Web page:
A structured interviewer-administered questionnaire were designed and used to collect data on possible exposures for acute watery diarrhea. Discussion with clinicians working at mille health center and at different Cholera Treatment Centers. Medical records and line lists containing 229 cases of cholera were assessed and reviewed for complementing the case control study. We evaluated information concerning any recent change in the case definitions, reporting situations and laboratory diagnosis tools and population size. Direct patient interview were conducted with some of the patients. After getting a written informed consent to participate in study, 68 cases and 136 controls were interviewed in addition to 229 cases from the line list for descriptive analysis. Water samples were taken for Microbial analysis; two water samples were collected from suspected river. The samples were collected using sterile 500ml container. Seven stool samples were collected from patients and shipped to regional bacteriology reference laboratory using Cary Blaire transport media with cold chain for bacterial culture investigations and twenty-two (22) samples for rapid diagnostic test at each CTC.

Data analysis and quality assurance

The collected data was entered into Epi-info version software and checked for completeness and consistency. The data were then exported to Microsoft excel 2013 and descriptive analysis (description of the outbreak by time, place and person and calculation of attack rate by sex, age and place) were done. The data then exported to SPSS version 20 for statistical analysis. Descriptive statistics were used to determine the frequency of different variables. Bivariate and multivariate logistic regression analysis was applied. Results were displayed using tables and graphs and it was interpreted using Odd ratio, P value <0.05 and 95% confidence interval.


Socio-demographic variables like age, sex, residence and symptoms and sign for cases, source of drinking, adequate access to water, any travel to other areas, have a latrine and utilization of it was the independent variables. The dependent variable is either being a patient or a control.

Inclusion and Exclusion criteria

Inclusion criteria: Cases and controls residing in mille during the study period who give informed consent to participate in the study were included.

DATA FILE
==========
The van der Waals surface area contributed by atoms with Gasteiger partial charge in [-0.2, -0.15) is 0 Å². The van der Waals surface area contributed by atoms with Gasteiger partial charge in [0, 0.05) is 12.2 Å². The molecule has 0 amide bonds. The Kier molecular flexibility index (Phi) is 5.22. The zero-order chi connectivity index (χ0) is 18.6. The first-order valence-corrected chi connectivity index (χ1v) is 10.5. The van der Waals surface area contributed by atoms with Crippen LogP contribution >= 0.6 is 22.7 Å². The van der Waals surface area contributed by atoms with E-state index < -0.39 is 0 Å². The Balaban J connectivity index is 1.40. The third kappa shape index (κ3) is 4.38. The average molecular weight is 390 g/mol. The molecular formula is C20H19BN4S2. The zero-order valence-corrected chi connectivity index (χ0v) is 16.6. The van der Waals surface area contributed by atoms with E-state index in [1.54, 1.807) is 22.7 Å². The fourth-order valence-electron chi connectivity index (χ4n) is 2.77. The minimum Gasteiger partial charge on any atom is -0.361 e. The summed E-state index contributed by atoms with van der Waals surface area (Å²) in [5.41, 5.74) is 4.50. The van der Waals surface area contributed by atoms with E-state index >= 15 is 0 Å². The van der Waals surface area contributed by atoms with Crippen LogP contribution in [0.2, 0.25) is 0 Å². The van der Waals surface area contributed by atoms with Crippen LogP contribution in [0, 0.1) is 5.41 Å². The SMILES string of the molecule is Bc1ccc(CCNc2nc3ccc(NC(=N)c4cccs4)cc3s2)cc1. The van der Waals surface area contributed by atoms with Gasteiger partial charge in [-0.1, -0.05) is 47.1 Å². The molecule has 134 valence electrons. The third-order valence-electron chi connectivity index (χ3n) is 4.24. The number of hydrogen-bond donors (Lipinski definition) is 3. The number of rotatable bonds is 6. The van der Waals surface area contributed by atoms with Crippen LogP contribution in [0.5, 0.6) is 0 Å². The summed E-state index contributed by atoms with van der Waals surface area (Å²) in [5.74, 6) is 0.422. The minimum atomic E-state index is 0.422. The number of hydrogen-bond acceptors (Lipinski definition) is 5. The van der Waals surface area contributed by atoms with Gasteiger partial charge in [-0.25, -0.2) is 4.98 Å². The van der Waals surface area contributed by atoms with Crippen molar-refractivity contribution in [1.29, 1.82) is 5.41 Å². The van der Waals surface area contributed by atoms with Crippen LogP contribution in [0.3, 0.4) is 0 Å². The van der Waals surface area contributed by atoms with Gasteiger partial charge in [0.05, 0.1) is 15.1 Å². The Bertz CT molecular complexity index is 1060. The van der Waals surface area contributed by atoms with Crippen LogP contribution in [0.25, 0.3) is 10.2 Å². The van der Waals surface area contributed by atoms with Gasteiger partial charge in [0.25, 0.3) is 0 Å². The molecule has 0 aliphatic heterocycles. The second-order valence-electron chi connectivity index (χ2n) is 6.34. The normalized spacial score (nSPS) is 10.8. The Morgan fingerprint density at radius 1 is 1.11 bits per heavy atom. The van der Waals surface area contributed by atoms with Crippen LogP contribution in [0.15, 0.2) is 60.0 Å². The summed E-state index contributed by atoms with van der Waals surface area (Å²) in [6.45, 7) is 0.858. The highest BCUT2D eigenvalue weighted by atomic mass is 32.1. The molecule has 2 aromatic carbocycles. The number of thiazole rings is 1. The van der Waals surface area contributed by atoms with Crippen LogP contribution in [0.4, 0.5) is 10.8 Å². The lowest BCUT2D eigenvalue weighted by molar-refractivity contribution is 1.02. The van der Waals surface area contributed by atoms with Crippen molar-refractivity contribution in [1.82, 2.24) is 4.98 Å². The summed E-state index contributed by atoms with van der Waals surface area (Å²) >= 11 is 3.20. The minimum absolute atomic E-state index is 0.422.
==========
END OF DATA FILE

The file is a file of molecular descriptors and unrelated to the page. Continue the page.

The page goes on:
Exclusion criteria: Severely ill patients who can’t provide information were also excluded. In addition, cases that are recently recovered from the disease can’t be considered for controls.

Case definition

Suspected case of cholera: In an area where cholera outbreak has not been declared: a patient aged 5 years or more develops severe dehydration or dies from acute watery diarrhea. In an area where there is a cholera epidemic: a patient aged 2 years or more develops acute watery diarrhea with or without vomiting.

Confirmed case of cholera: a case of cholera is confirmed when either vibrio cholera O1 or O139 is isolated from the patient stool.

Operational definitions

Diarrhea: The passage of three or more loose/watery stools per day or increased frequency of stool in the past 2 weeks prior to data collection, as perceived by the patient, mother/care- giver.

Hand washing at all 5 critical times: If a mother/caregiver practiced simple hand washing before eating, before food preparation, before child feeding, after child cleaning and after latrine visiting, if all five action were done, this were considered all practiced, If not, it were considered as "partially practiced".

Proper solid waste disposal: is a way of disposal of ordinary domestic waste which includes burning, buried in pit or stored in a container, compost was considered as proper disposal and whereas disposing in open field was considered as improper disposal.

Unimproved water source: when the people use water for drinking from a river, pond, well, unprotected spring or untreated with water treatment chemicals.

Basic water supply: access to safe drinking water sources including household connection, public standpipe, borehole, protected dug well, protected spring, or rainwater collection within a 30-minute round trip, plus household disinfection.

Basic sanitation: access to improved sanitation facilities, including connection to a public sewer or to a septic system, or a pour-flush, simple pit, or ventilated improved pit latrine.